BETHESDA, MARYLAND - When Rory McIlroy rolled in an eight-footer for birdie on No. 17 Friday, it put him in a place no one had ever been before -- a stunning 13-under par at a U.S. Open.
Even though he gave it right back with a double-bogey at the dramatic 18th after an overly aggressive shot landed in the water, the 22-year-old still took his place in the history books.
McIlroy's sizzling second-round 66 at Congressional Country Club, following a 65 Thursday, gave him the lowest 36-hole score in U.S. Open history at 131, ahead of Ricky Barnes' 132 in 2009 at Bethpage.
McIlroy leads Y.E. Yang by six strokes, tying Tiger Woodsí record for biggest 36-hole lead in a U.S. Open, set in 2000.
"I don't know what to say," a humbled McIlroy said about setting the record, as he considered all of the greats who have played in a U.S. Open.
"I've played two really good rounds of golf, but I know I have to play another two really good rounds of golf if I want to win this tournament, so that's all I can really think about."
After going six-under in the first round, McIlroy figured the USGA would find a way to make sure it didn't happen again. "It's a U.S. Open," he said. "They know how to make the golf course a lot more difficult than it was (Thursday)."
After Friday's round, however, it was McIlroy 2, USGA O.
The USGA prides itself on providing the "toughest test of golf." So it had better do something quickly -- tougher pin placements, move the tee blocks back, disqualify McIlroy for making them look silly -- anything to avoid embarrassment or criticism, which it usually gets for making a course too hard.
If the young Northern Irishman continues to shine, a winning score approaching 20-under par would not be out of the question. Tiger Woods' record-low winning score of 12-under at Pebble Beach in 2000 certainly is in jeopardy.
McIlroy made it look effortless Friday, playing alongside Phil Mickelson and Dustin Johnson -- both of whom struggled at times. Mickelson had a decent round going but found water on 18 and settled for a two-under 69 to leave him at one-over par for the tournament. Johnson shot an even-par 71 to remain at four-over.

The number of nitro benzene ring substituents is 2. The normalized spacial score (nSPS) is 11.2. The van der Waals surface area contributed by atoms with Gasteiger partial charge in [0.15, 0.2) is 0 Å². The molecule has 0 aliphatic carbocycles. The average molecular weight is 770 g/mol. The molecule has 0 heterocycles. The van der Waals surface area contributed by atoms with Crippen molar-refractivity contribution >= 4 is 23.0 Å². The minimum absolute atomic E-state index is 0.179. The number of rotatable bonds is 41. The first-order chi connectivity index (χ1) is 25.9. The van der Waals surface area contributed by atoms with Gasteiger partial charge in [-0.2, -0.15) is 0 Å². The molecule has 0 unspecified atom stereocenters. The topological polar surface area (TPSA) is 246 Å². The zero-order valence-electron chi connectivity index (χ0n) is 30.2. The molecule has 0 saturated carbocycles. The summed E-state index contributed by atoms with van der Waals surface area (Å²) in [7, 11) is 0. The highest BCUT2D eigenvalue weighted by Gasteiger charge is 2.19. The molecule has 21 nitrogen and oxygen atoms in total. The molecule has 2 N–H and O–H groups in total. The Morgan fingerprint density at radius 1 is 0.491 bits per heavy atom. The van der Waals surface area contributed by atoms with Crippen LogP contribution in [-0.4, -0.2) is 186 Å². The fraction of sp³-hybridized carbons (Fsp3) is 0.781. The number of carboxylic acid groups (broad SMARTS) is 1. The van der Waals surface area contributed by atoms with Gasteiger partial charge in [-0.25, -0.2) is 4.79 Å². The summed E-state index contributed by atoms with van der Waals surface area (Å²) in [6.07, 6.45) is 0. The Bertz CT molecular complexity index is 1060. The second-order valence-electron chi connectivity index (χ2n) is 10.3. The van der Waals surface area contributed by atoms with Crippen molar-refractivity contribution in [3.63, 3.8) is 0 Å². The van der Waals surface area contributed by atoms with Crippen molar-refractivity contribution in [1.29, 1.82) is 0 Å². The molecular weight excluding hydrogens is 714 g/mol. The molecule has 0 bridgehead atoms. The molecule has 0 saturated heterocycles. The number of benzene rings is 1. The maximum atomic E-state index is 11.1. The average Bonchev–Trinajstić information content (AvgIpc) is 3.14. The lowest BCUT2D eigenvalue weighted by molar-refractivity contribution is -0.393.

After starting his day with three consecutive pars, McIlroy got it going by making a 25-foot birdie putt on the fourth hole. He got another birdie on the par-5 sixth and then drew the first huge roar of the day when he eagled the par-4 eighth, landing his approach with a sand wedge beyond the hole and spinning it back into the cup.
His effort even drew applause from Mickelson, who has made a career with wedge shots like that.
After a birdie on the 14th hole, McIlroy had a chance for another eagle on the 579-yard par 5 when his 4-iron landed pin high about 10 feet away. He narrowly missed the putt and settled for birdie. On 17, his 7-iron carried just over the bunker and he holed a 12-foot uphill putt to get it to 13-under.
On 18, McIlroy said he wasn't trying to get cute with his second shot, from the left rough -- it just got away on him.
"The lie was decent," he said. "I was just trying to play out to the front right portion of the green. And I just got a little bit of grass caught in between the clubface and the ball. The club turned over a bit and that really was all that happened."
Coming into the tournament, McIlroy had predicted a score of three- or four-under par would win it.
After his first round Thursday he said he gladly would take six-under at tournament's end. "I still think something around two-, three-, four-under par, something like that, is going to have a good chance," he said at the time. "Even something around level par is probably going to come very close on Sunday."
We're afraid not, barring a total collapse.